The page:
Calls for calm as Bolivian police and protesters clash in wake of Evo Morales' resignation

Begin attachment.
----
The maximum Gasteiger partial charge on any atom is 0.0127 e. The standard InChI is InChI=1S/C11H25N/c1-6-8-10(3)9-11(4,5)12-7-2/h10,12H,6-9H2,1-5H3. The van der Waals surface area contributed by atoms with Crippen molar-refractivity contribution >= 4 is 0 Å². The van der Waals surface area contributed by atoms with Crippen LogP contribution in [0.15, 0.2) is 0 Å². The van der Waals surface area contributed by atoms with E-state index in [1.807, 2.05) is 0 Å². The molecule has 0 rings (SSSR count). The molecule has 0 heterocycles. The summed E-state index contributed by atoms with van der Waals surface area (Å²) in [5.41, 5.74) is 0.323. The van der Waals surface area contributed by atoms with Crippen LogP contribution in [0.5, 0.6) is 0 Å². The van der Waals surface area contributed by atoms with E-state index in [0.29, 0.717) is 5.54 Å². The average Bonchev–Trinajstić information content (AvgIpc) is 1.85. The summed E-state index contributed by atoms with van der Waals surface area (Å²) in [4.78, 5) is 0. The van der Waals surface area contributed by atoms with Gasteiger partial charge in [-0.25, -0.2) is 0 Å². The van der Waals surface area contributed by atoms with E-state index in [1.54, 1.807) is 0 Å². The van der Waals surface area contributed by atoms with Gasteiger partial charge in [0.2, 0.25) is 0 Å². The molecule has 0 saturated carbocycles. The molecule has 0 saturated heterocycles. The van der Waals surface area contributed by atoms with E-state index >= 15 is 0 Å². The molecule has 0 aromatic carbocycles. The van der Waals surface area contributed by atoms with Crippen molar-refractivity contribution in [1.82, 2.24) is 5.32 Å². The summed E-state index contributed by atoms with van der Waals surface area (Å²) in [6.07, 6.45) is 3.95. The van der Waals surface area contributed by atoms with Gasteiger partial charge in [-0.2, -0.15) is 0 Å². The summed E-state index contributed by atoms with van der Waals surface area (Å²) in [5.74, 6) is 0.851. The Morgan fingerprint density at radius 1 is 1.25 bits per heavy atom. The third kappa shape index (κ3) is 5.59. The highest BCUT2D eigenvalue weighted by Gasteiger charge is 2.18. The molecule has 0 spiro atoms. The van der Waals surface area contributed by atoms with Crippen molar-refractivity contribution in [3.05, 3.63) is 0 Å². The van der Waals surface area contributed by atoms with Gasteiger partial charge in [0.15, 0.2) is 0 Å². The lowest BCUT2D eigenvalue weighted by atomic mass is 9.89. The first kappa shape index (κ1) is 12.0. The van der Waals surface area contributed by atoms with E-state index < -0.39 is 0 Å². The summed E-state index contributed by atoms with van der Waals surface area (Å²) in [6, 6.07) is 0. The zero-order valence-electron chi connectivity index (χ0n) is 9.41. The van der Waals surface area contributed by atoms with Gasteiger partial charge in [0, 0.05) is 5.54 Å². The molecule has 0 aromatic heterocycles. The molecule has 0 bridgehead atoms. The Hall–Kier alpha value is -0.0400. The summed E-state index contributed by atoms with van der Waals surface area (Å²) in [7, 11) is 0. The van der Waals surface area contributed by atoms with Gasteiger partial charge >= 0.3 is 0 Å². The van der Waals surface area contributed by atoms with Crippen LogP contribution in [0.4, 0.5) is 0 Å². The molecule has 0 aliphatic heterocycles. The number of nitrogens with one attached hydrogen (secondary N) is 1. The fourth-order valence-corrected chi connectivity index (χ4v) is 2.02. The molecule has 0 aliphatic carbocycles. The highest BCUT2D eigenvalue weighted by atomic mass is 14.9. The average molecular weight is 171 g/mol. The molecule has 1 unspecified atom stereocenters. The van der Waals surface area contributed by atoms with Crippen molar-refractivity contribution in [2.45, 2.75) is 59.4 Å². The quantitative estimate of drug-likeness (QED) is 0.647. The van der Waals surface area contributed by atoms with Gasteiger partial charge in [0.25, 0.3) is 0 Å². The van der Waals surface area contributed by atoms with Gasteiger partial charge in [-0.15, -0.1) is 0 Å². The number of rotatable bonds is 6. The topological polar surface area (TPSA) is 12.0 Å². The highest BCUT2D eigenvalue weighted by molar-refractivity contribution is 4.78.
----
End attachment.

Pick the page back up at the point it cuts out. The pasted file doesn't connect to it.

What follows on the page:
Calls for calm as Bolivian police and protesters clash in wake of Evo Morales' resignationThe expected interim president of Bolivia on Monday made an emotional call for an end to violence gripping the capital, as confrontations between police and groups loyal to outgoing president Evo Morales continued to flare up. Following attacks on the properties of prominent anti-Morales figures over the weekend, Monday saw further violent confrontations between protest groups linked to Mr Morales’ MAS party and the police, amid accusations that Mr Morales had been forced out in a coup.  While the United States has expressed support for Mr Morales' resignation, which he announced on Sunday, Venezuela has joined with some of his Leftist allies decrying the turn of events as a "coup." In La Paz, 64 buses were burned, the cable car system was suspended and there were reports of widespread looting. Speaking on the steps of the Legislative Assembly, a tearful Jeanine Añez promised to oversee a peaceful handover of power by 22 January. People celebrating Bolivian President Evo Morales' resignation, in Buenos Aires Credit: JOSE LUIS PERRINO/AFP "We are going to call elections," Ms Añez told reporters in La Paz, saying that there will be "an electoral process that reflects the wants of all Bolivians." On Saturday a preliminary report from the Organization of American States said that the 20 October elections, in which Mr Morales had won a first round victory by the slimmest of margins, had been subject of “clear manipulation” and called for a new round of voting. Mr Morales accepted this demand but in the wake of two weeks of increasingly violent protests across the country, it was too little too late.  With the country’s police force in a state of mutiny, the trade union federation – traditionally loyal to Mr Morales – and then the armed forces called for his resignation, “for the good of Bolivia”. On Sunday night Mr Morales went on television to resign, saying that “dark forces have destroyed democracy.” Senate second Vice President Jeanine Anez pleaded for calm Credit: AP Photo/Natacha Pisarenko Dominic Raab, the British Foreign Secretary, registered his scorn as Jeremy Corbyn tweeted his support for Mr Morales, claiming the Labour leader put Marxist ideology ahead of democracy.  Mr Corbyn wrote: "I condemn the coup against the Bolivian people and stand with them for democracy, social justice and independence.” The Foreign Secretary replied: “Unbelievable. The Organisation of American States refused to certify the Bolivian election because of systemic flaws. The people are protesting and striking on an unprecedented scale. But Jeremy Corbyn puts Marxist solidarity ahead of democracy.”   The exact whereabouts of Mr Morales are unknown, but he is believed to be in Chapare, the central region where he rose to prominence as a firebrand trade unionist for coca growers in the 1980s. Late Sunday, Mr Morales went on Twitter to claim authorities were seeking to arrest him. Some areas were blocked in the capital, La Paz, as police struggled to take control of the streets from protesters Credit:  Martin Alipaz/EPA-EFE/REX "I report to the world and Bolivian people that a police officer publicly announced that he has instructions to execute an unlawful apprehension order against me; in addition, violent groups also stormed my home," Mr Morales said. Armed intruders did break into Mr Morales' home in Cochabamba, but the police denied any arrest order had been issued. Following Mr Morales’ resignation the vice-president and the president of the senate also resigned, leaving opposition senator Ms Añez as the likely interim president to be voted in when congress eventually returns to session. New elections are expected to be called within 90 days, with Mr Morales excluded from running.   Carlos Mesa, the runner up in October’s elections, took to Twitter to deny that a coup had taken place, saying that it was an “authentic, democratic Bolivian Spring” and to call for calm in the run-up to new elections.



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